Self-Publishing Reasons To Be Cheerful – Part 3 or (Sheila, Take A Bow)

A comment from Sheila851 was left on yesterdays Self-Publishing Reasons To Be Cheerful – Part 2 and it was extremely thought provoking and I think very much encapsulates how self published authors feel about ‘standard’ publishing and why so many are more than cheerful to pursue self-publishing despite its stigmas and challenges for authors.
Here is Sheila’s comment and my own response to it.

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I published a middle-grade mystery with Infinity Publishing. I was very pleased with the end result. They were very helpful and responded to questions within 24 hrs and I liked the finished product, which they print on their own equipment. I would use them again.

I sold close to 300 books by selling in my town, and heard very positive responses especially from the children 9-12 years old.

I was under the impression that even authors published by standard companies had to do much of the legwork.

It seems obvious that if you are a new, older author, if you want to see your book in print, you must do it yourself. How many rejection slips can you stand, especially if it takes 6-12 months for a reply? The system is a monopoly geared to youth and repeat authors of best sellers. I gave up!!Thanks for posting your experiences. I would agree that Infinity are know to be a strong and reputable POD publisher. The are also unusual in that as you point out they do the printing in-house.

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Sheila,
I don’t entirely agree with you when you say that ‘standard’ publishers are not really for ‘new, older’ authors who submit manuscripts. A writer can start writing, and writing well at any age, young or old. J K Rowling is a case in point. And remember, every commercially published author was once a ‘new’ author.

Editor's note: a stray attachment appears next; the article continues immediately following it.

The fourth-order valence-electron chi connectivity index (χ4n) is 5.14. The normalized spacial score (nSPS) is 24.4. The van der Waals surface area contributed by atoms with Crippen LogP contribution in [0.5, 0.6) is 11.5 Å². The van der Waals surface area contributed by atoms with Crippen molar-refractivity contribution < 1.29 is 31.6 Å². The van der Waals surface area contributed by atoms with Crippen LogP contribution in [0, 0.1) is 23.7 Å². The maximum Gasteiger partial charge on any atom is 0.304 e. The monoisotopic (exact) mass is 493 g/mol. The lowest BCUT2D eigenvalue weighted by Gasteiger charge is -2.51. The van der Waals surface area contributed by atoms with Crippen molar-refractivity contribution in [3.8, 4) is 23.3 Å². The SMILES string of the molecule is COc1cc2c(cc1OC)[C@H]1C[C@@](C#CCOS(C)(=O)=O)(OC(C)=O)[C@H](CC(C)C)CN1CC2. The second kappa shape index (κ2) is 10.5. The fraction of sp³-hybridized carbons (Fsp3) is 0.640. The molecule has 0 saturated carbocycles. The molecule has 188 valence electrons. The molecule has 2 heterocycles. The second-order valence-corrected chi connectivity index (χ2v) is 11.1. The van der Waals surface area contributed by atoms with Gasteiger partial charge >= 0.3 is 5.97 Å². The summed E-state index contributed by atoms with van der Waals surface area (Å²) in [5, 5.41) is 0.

Though I do take your point. The period of time taken for consideration of a book by a publisher is outlandish, not to mention that most published books can take anything from 6 to 18 months before they hit the high street bookstores. From the time of an author submitting a manuscript to a publisher, even when it is accepted, it can take more than 18 months to 2 years before it sees the light of day.
Nevertheless, following the normal commercial path to publishing can help to teach an author valuable lessons in patience, dedication, and the feedback to hone their writing talents. Too often, I find that an author considering self-publishing is more influenced by an impatience to ‘see their book in print’ than the countless rejection slips collected along the road.
The system of publishing certainly does have to change. In particular, the long held elitist rules of submission ie, the practice of publishers frowning on authors who submit to more than one publisher at a time. Why not, I say, don’t literary agents court multiple publishers with an MS all the time?
One of the most common things I hear editors at publishing houses bemoan is the slush piles they have to wade through, week in, week out, yet, the same editors claim to know within a handful of pages if a manuscript is really going to be suitable for their publishing list and of a good enough standard to publish and market within a few pages. So, if this is the case, why does it take so long?
Publishing is no different to many other facets of business. Every company wants to shift as much of the ‘dog work’ off somewhere else if they can. Hence, 90% of medium to large publishing houses use a literary agent as their ‘screen’ and will not entertain an unsolicited MS. They know a reputable literary agent will not submit a manuscript unless it is professionally edited and as near as possible to publishing standard. This is now the norm, but it was not always the case. The youth of today have far greater literacy skills than say the youth of 30 years ago. And I bet many are more savvy about skills like selling, promotion and the publishing industry in general.
Regarding publisher’s monopoly being geared toward repeat authors of best sellers – well, I think it is not so much a publisher looking at repeat best selling authors, but rather their doggedness in trying to repeat best selling formulas of novel and non-fiction theme. Again, this is something which has changed about modern publishers. They seem to want the ready-made formula to drop through their letterbox. There was a time when publishers were far more independent in editorial thinking – cared more about creating trends, genres and literary movements, than benignly following whatever sells well.

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